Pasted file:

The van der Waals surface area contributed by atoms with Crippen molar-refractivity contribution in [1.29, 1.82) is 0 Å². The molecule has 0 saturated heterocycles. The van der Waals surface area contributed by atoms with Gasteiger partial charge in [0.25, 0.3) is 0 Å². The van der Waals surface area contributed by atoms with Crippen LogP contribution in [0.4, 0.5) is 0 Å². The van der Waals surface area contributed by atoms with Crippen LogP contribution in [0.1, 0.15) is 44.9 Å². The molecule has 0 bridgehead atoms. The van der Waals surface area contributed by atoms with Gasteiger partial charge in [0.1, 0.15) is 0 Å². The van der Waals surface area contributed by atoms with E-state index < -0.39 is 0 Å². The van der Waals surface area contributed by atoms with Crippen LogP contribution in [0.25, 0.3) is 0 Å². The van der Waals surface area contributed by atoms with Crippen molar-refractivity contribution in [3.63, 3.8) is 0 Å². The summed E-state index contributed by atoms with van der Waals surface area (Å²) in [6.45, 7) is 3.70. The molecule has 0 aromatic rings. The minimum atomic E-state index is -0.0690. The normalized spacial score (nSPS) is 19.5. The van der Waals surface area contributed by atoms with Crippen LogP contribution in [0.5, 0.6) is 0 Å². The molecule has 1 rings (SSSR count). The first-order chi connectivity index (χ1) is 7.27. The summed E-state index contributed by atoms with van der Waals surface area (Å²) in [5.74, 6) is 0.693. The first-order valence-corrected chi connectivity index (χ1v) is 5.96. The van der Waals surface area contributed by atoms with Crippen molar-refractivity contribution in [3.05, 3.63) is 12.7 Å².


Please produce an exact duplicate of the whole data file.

The van der Waals surface area contributed by atoms with Crippen molar-refractivity contribution in [1.29, 1.82) is 0 Å². The molecule has 0 saturated heterocycles. The van der Waals surface area contributed by atoms with Gasteiger partial charge in [0.25, 0.3) is 0 Å². The van der Waals surface area contributed by atoms with Crippen LogP contribution in [0.4, 0.5) is 0 Å². The van der Waals surface area contributed by atoms with Crippen LogP contribution in [0.1, 0.15) is 44.9 Å². The molecule has 0 bridgehead atoms. The van der Waals surface area contributed by atoms with Gasteiger partial charge in [0.1, 0.15) is 0 Å². The van der Waals surface area contributed by atoms with E-state index < -0.39 is 0 Å². The van der Waals surface area contributed by atoms with Crippen LogP contribution in [0.25, 0.3) is 0 Å². The van der Waals surface area contributed by atoms with Crippen molar-refractivity contribution in [3.63, 3.8) is 0 Å². The summed E-state index contributed by atoms with van der Waals surface area (Å²) in [6.45, 7) is 3.70. The molecule has 0 aromatic rings. The minimum atomic E-state index is -0.0690. The normalized spacial score (nSPS) is 19.5. The van der Waals surface area contributed by atoms with Crippen LogP contribution in [0.5, 0.6) is 0 Å². The molecule has 1 rings (SSSR count). The first-order chi connectivity index (χ1) is 7.27. The summed E-state index contributed by atoms with van der Waals surface area (Å²) in [5.74, 6) is 0.693. The first-order valence-corrected chi connectivity index (χ1v) is 5.96. The van der Waals surface area contributed by atoms with Crippen molar-refractivity contribution in [3.05, 3.63) is 12.7 Å².